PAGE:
Mariem arrived in Italy 17 months ago. She is 34 and comes from a city 60 km from Tripoli, in Libya. She holds a degree in classical languages and has experience as a high school teacher and journalist. "I wrote articles on moderate Islam, but in Libya there was no freedom of expression and so I started writing for other countries," she tells ANSA. During the regime of Muammar Ghaddafi, " our culture, our history, were taken from us. They changed our language". Libya was not only Ghaddafi and oil, "but music, books, Roman history".
The 2011 revolution "changed everything. I was happy, we had been waiting for change for a long time". Mariem began her cultural activity with an association working to defend women's rights. "We ran courses in computing, languages, craftsmanship" and organized activities promoting the recovery of the country's historical and cultural patrimony. "The first government after Ghaddafi helped the country a lot," but after a year conflict between the various factions and instability "changed everything. Our work became dangerous".
"They told me I shouldn't drive my car and that I should cover my head." Then the death threats started to arrive. "I thought nothing would ever happen, I found it hard to understand." She got on with her life, she wanted to resist. One day she left home for work to find that her car windows had been shot out. "I no longer felt free and I told myself that I couldn't live in that situation any more." Mariem took her passport and went to Tunisia where, with the help of two Italian associations that knew of her story, she asked for permission to travel to Italy.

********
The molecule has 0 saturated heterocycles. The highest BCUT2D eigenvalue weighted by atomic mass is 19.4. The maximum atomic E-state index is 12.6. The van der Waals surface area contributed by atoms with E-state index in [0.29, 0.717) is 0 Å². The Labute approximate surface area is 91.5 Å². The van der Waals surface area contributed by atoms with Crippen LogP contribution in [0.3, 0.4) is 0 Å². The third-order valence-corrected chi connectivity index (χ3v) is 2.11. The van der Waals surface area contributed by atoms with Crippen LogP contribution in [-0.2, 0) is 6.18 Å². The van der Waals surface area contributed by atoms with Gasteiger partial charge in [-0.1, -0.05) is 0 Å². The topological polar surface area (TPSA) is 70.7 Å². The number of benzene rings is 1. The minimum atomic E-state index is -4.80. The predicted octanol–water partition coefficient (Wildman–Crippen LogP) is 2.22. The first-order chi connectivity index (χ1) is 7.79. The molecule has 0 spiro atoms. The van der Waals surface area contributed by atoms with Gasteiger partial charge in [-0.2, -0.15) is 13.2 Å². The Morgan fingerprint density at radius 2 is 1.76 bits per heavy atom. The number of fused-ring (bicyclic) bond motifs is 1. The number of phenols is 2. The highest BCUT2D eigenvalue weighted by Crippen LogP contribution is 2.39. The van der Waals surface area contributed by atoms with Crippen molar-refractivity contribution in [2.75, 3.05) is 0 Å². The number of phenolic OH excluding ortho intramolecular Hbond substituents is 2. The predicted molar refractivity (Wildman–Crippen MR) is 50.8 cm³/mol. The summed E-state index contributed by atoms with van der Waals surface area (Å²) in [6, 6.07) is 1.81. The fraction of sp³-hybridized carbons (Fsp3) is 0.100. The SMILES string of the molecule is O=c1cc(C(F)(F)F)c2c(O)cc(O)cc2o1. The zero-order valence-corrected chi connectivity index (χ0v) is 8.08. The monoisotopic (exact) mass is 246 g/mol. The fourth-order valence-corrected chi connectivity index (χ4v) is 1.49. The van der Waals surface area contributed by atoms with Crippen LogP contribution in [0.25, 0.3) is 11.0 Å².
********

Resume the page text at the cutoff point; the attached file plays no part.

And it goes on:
A new life in Rome
"I started from scratch, it was really very difficult," she explains. "I felt like I was in a bottle: I didn't know the language, I couldn't communicate". If you flee from war and reach another country "you have peace, but you don't have friends, you don't know anyone. I had never felt like that: foreign, to society and to myself."
Mariem is studying Italian and in the future she would like to continues her studies of Italian language and culture at the university.
"It is hard living here, but it is possible to move forward by fighting. I have broken the bottle, I am injured but I am alright, I can do what I want. Being here is a big opportunity to pursue many plans."